You will need sunscreen! The sun's intensity is much stronger at the higher altitude level you are at. Regardless, if it's summer or winter, spring or fall. Water! Drink lots of water. It helps with coping with the altitude. Some people become nauseated, they say the water helps.
Skiing- Back Bowls, Sun Up Bowl
High Noon Lift/Lift 5 also serves Sun Up Bowl. From the front you get to Sun Up Bowl via Mountaintop Express/Lift 4 and Northwoods Express/Lift 11. This is where I really have problems with Vail's snow. It's not as bad on Sun Down, but here it really seems to get choppy, crusty and painful to ski on. Oh well. The Slot is a nice black run, as are Yonder and Yonder Gully. The bowls are so wide and open there's no shortage of places to ride, but Yonder or Yonder Gully... wide, groomed and steep- you can really cut an edge here.
Be aware that High Noon Lift/Lift 5 is a triple chair that services a lot of terrain. There are almost always long lines. Vail and the locals want to keep it this way to try to keep tourists out of the area- they won't go if there are long lines. The reason is simple- good terrain that they don't want destroyed by shredders or beginners out of their element. It's understandable. Many people ski beyond their ability levels and the effects are felt by everyone- more regulations, more rules... I'll talk about this on another tip, Skiing Your Level.
High Noon Lift/Lift 5- Triple Chair, 1857 vertical, 11 minutes, closes at 3:30 pm.
Sun Up Lift/Lift 17- Triple Chair, 1100 vertical, 8 minutes, closes at 3:30 pm.
Green run notes
Here are some comments on several of the green runs for beginners, based on my experience. I found that doing each run several times in a row was a good approach to build up confidence with the terrain.
Eagle's Nest Ridge: Probably the the easiest green run, moderate slopes only. Finishes at the gondola, which you can ride down if you aren't up to taking blue runs. Also runs into the easy practice zone at the top of Minnie's lift.
Pika: Pretty easy run, good to start on or to warm up for the day. Minnie's lift to the top is bloody slow.
The Meadows: A mid-level green run I found myself doing many times due to it's central location. Very broad first half, with a variety of gradients - look for the flatter bits when you first start. Make sure you take your foot of the brake and shoot straight downhill as soon as you pass the big tree at the bottom of the first "meadow", otherwise you will find yourself slogging up a big hill.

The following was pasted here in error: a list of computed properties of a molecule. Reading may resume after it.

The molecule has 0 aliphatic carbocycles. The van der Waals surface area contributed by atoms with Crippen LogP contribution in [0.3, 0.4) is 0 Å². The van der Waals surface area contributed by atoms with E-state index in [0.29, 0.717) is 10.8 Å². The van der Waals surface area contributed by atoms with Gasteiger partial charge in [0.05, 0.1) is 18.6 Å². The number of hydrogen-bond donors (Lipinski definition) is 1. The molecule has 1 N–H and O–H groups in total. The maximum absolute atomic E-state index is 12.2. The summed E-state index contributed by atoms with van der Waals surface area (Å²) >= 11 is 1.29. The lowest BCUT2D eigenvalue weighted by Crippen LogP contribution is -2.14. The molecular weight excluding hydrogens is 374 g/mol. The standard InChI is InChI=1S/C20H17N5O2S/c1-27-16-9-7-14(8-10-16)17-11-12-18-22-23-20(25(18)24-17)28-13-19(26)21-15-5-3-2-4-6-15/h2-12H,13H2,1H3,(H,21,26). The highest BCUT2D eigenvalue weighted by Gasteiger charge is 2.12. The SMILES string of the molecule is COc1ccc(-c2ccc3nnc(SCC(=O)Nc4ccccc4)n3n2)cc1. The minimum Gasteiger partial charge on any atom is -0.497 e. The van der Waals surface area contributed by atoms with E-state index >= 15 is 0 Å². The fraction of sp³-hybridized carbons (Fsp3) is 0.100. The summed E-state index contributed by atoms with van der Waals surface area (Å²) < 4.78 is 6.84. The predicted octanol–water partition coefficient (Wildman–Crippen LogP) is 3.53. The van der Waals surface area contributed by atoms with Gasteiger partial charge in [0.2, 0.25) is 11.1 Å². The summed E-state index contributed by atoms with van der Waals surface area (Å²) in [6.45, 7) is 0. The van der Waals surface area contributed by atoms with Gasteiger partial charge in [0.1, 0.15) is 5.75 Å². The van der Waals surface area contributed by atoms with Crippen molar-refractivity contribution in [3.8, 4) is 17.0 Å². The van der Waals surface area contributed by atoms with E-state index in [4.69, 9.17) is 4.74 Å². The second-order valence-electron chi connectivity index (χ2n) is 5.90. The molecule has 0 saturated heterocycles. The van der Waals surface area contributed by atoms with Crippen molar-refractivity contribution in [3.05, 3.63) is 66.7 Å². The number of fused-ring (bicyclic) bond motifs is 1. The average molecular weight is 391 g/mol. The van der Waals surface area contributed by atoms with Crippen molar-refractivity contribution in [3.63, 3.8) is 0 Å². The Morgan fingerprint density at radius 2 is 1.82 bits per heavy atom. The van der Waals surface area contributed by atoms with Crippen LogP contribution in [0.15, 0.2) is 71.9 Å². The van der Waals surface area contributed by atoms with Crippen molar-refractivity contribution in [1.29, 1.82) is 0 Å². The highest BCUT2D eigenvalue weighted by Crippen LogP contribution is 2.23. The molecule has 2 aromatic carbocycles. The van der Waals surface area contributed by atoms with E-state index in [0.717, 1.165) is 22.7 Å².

Lost Boy: Slightly harder green run. Most of it is easy, but it has one very steep slope (for a green run) right at the start, then another pretty steep one at the end. Some of the best views on the mountain and good slop training, I did this run several times.
Ramshorn: Nice run, easy start and slowly gets harder, but with no really steep slopes *except* a well marked blue run section in the middle. You can go around this on a short catwalk trail ... make sure to snowplough heavily down this fairly steep, narrow track or you can easily slam into the side (or off the edge). Ends in the bottom part of the Meadows.
Swingsville: Easily the hardest green run, I suspect it is only green because much of it is in a patrolled "slow zone". The slopes are as steep as the steepest on Lost Boy and probably three times longer. Save this one for after you've developed some confidence going down slopes.
"Vail Ski School"
Vail Ski School is where my kids learned how to ski. It was a fantastic experience for them and the bonus is that now they ski better than I do!!!!
No more worrying that they can't keep up with us on the slopes, now I worry that I will break something trying to keep up with them!
Vail's slopes are more narrow than Breckenridge or Aspen, but the town is absolutely gorgeous! The apres ski parties are tons of fun too!!!!
"My Brother Likes Snowboarding...."
...but then again, he has always been the "extreme sports" person in our family!!!
Jon_Nordmark's new Vail page
"Vail is Colorado's little version of a Swiss town"
Colorado has a lot of cool mountain towns. Vail is like a little Swiss village -- a lot of doctor and lawyer types go there. Steamboat is a cowboy town. Aspen is a well preserved town from the old west mining days, but it appeals to the jet set crowds. Crested Butte feels cowboyish and it appeals to the younger mountain biker crowd. Telluride is a jet set town without the glitz of Aspen.
This is kind of how Vail got started ... in 1957 two former ski troopers from the U.S. Army's 10th Mountain Division climbed a mountain above the valley and realized its potential for skiing. In January of 1961, permits were issued. In 1962 Vail Mountain opened with a gondola and three lifts. Tickets cost skiers $5.